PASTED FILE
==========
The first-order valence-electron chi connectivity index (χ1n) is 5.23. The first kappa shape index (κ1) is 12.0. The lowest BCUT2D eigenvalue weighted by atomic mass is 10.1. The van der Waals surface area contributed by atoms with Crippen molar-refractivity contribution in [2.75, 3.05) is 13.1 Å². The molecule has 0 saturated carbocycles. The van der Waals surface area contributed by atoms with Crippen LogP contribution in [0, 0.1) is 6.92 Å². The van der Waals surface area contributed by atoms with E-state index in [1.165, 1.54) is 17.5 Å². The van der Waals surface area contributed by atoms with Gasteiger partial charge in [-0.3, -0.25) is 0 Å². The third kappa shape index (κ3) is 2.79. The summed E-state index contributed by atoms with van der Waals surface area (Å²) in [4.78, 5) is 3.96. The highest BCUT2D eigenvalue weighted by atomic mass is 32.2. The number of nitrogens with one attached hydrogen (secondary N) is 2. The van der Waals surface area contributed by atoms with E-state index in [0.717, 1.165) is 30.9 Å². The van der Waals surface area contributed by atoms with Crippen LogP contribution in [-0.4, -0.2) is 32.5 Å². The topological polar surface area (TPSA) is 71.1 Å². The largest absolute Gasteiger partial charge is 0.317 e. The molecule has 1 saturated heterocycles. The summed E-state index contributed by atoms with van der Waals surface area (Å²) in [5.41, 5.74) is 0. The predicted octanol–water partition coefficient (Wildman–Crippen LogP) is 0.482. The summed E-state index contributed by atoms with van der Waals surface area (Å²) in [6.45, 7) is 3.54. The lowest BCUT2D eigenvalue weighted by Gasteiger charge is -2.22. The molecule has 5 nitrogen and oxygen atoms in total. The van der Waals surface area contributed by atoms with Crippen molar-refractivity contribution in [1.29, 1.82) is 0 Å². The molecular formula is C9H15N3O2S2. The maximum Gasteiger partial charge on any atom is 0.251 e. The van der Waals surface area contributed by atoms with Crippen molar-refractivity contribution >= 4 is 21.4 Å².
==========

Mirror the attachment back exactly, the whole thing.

The first-order valence-electron chi connectivity index (χ1n) is 5.23. The first kappa shape index (κ1) is 12.0. The lowest BCUT2D eigenvalue weighted by atomic mass is 10.1. The van der Waals surface area contributed by atoms with Crippen molar-refractivity contribution in [2.75, 3.05) is 13.1 Å². The molecule has 0 saturated carbocycles. The van der Waals surface area contributed by atoms with Crippen LogP contribution in [0, 0.1) is 6.92 Å². The van der Waals surface area contributed by atoms with E-state index in [1.165, 1.54) is 17.5 Å². The van der Waals surface area contributed by atoms with Gasteiger partial charge in [-0.3, -0.25) is 0 Å². The third kappa shape index (κ3) is 2.79. The summed E-state index contributed by atoms with van der Waals surface area (Å²) in [4.78, 5) is 3.96. The highest BCUT2D eigenvalue weighted by atomic mass is 32.2. The number of nitrogens with one attached hydrogen (secondary N) is 2. The van der Waals surface area contributed by atoms with E-state index in [0.717, 1.165) is 30.9 Å². The van der Waals surface area contributed by atoms with Crippen LogP contribution in [-0.4, -0.2) is 32.5 Å². The topological polar surface area (TPSA) is 71.1 Å². The largest absolute Gasteiger partial charge is 0.317 e. The molecule has 1 saturated heterocycles. The summed E-state index contributed by atoms with van der Waals surface area (Å²) in [5.41, 5.74) is 0. The predicted octanol–water partition coefficient (Wildman–Crippen LogP) is 0.482. The summed E-state index contributed by atoms with van der Waals surface area (Å²) in [6.45, 7) is 3.54. The lowest BCUT2D eigenvalue weighted by Gasteiger charge is -2.22. The molecule has 5 nitrogen and oxygen atoms in total. The van der Waals surface area contributed by atoms with Crippen molar-refractivity contribution in [1.29, 1.82) is 0 Å². The molecular formula is C9H15N3O2S2. The maximum Gasteiger partial charge on any atom is 0.251 e. The van der Waals surface area contributed by atoms with Crippen molar-refractivity contribution >= 4 is 21.4 Å².